Holiday Parade of Lights. Photo: Will Roberts

Holiday Parade of Lights. Photo: Will Roberts

The Holiday Parade of Lights on November 21 marks the unofficial start of the holiday season in Halifax, as some 100,000 spectators line downtown streets to see dozens of floats and musical acts. Also on November 21,

Halifax Citadel National Historic Site hosts its annual Victorian Christmas, sharing Christmas traditions dating back to colonial days. The event continues on November 22.

Victorian Christmas at Halifax Citadel. Photo: Parks Canada

Victorian Christmas at Halifax Citadel. Photo: Parks Canada

Back downtown on November 28, Grand Parade square in front of Halifax City Hall hosts the city’s annual Christmas Tree Lighting, a family-friendly celebration with live entertainment and a visit from Santa. The party moves across the harbour the next weekend, as the park at Sullivan’s Pond hosts the Dartmouth Christmas Tree Lighting on December 5, where the highlights include the Santa Claus Express Train and fireworks.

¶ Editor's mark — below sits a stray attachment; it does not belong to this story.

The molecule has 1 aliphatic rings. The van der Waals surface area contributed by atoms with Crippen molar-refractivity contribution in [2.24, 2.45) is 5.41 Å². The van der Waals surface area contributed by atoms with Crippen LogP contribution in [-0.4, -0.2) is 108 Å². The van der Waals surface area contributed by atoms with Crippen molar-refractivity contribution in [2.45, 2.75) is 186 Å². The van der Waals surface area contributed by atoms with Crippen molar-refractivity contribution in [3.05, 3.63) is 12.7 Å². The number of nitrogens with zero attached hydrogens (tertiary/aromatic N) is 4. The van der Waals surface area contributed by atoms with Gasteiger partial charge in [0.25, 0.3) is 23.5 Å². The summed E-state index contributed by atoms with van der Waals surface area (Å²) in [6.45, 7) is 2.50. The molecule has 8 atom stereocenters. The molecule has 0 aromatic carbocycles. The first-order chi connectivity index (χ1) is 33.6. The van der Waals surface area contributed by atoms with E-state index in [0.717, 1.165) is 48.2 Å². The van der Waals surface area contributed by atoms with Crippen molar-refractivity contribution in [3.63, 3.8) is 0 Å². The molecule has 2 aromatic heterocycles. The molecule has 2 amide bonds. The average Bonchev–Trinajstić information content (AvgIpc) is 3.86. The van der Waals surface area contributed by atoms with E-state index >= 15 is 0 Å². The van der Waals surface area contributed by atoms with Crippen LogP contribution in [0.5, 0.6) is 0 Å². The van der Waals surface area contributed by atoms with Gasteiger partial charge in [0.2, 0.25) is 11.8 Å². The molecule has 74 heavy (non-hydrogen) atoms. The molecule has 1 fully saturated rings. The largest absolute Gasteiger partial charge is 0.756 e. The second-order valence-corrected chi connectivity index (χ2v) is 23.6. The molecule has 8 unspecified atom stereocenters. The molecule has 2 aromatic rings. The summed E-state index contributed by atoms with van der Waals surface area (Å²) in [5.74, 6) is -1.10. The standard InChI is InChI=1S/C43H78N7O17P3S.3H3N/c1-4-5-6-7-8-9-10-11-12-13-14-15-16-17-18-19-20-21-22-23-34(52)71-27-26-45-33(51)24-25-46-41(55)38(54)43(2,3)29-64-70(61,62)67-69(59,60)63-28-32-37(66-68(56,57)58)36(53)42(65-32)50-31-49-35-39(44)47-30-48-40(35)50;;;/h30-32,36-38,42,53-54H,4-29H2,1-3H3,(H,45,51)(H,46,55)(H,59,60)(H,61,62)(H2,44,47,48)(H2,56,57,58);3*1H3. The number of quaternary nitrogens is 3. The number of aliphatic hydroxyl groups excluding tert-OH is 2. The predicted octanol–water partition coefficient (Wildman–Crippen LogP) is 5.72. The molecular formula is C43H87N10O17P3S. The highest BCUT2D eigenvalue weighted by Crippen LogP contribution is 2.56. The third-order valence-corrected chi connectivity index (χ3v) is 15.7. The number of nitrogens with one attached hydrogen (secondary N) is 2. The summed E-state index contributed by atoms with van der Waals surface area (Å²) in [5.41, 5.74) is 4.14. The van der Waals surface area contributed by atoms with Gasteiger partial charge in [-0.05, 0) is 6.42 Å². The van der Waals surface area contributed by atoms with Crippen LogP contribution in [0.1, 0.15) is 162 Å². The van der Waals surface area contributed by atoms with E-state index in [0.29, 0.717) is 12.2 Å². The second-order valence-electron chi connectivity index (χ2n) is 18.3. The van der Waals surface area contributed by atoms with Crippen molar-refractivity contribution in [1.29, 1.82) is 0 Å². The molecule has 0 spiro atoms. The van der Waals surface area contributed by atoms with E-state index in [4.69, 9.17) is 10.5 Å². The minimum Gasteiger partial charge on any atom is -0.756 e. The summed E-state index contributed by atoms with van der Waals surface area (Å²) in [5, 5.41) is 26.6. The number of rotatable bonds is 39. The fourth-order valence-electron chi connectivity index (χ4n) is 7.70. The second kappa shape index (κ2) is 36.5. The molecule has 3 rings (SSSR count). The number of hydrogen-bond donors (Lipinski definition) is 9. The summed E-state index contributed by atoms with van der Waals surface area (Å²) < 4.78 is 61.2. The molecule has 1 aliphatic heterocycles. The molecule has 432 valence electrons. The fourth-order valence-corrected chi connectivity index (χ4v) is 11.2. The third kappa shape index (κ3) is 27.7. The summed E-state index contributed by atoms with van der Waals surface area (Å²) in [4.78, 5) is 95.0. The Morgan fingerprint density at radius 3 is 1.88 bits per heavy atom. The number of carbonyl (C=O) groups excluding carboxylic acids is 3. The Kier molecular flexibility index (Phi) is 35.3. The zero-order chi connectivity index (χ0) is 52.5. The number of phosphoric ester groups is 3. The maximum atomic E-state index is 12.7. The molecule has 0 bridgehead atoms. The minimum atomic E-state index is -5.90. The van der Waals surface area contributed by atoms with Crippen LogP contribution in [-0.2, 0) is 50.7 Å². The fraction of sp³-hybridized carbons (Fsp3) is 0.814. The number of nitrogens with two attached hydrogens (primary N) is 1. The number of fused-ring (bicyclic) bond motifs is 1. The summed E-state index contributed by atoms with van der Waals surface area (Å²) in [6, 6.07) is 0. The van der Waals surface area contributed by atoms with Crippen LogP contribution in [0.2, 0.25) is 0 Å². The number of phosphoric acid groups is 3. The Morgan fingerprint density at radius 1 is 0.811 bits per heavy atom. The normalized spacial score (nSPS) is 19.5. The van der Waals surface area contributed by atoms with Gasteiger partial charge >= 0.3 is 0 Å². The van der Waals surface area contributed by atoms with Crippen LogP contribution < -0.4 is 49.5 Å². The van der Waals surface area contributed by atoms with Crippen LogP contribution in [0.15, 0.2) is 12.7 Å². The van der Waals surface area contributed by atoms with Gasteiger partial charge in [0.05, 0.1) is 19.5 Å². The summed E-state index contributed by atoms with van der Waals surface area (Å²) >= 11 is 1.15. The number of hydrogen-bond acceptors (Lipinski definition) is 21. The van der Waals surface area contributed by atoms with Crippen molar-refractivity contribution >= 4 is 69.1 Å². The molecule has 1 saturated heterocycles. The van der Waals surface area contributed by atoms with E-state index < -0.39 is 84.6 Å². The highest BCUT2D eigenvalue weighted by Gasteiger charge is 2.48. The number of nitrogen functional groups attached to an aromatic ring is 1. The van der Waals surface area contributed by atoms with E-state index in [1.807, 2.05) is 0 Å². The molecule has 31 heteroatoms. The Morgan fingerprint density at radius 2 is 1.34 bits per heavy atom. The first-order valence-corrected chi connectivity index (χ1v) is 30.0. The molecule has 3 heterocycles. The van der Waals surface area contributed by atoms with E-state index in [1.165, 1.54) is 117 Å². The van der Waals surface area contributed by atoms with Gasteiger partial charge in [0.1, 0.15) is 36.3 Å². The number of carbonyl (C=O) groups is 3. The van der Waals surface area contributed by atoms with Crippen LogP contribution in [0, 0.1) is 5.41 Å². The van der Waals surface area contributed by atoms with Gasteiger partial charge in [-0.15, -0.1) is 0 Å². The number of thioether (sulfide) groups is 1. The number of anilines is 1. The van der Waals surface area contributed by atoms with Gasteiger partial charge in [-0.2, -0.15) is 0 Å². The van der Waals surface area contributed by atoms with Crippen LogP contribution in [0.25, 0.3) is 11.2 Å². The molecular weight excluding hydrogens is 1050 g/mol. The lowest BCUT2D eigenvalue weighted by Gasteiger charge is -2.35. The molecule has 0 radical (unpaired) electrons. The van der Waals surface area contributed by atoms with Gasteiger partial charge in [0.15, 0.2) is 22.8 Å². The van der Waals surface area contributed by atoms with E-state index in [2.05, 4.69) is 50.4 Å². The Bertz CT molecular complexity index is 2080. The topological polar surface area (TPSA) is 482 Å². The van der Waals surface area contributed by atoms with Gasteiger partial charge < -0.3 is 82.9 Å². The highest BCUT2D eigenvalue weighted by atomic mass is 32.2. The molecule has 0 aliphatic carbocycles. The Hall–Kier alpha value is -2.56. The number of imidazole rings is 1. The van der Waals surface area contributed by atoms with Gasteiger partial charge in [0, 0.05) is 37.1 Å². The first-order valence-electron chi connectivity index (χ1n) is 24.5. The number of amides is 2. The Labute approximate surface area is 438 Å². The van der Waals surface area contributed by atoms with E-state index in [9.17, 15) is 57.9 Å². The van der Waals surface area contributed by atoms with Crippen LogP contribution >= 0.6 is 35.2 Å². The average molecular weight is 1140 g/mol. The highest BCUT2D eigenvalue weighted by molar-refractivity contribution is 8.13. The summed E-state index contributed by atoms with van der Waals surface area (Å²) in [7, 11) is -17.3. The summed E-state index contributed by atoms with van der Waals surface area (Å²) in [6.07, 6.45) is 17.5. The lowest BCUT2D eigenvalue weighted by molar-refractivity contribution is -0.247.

CRAFTY CHRISTMAS

Back for its 38th year, Christmas at the Forum is one of Canada’s largest annual indoor markets of its type, with some 450 vendors offering art, gifts, antiques, and food. The Halifax Forum on Windsor Street hosts on November 6 to 8.

THERE’S A SONG IN THE AIR

Alexander Weimann

Alexander Weimann joins Symphony Nova Scotia for Handel’s Messiah

Symphony Nova Scotia offers holiday concerts galore, with Bach’s Christmas Oratorio on November 28 and 29, The Nutcracker (presented with Mermaid Theatre and Halifax Dance) on December 4 to 13, and Handel’s Messiah on December 18 and 19.

A King’s Christmas is back on December 13. A special guest narrator joins the King’s College Chapel Choir at All Saint’s Cathedral on Martello Street for seasonal songs and stories. Paul Halley directs.

The holidays get a Celtic twist on December 20, as the Barra MacNeils perform A Cape Breton Christmas at the Dalhousie Arts Centre.

Barra MacNeils

Barra MacNeils

MAKING MERRY

Beloved humourist and storyteller Stuart McLean brings his Vinyl Café Christmas Show to the Scotiabank Centre on Duke Street on November 20. December sees the return of a popular holiday-themed comedy event on December 11 and 12. The annual Ha Ha Halidays event comes to the World Trade and Convention Centre on December 11 and 12, with a lineup that includes Australian funny guy Jim Dailakis and Newfoundlander John Sheehan.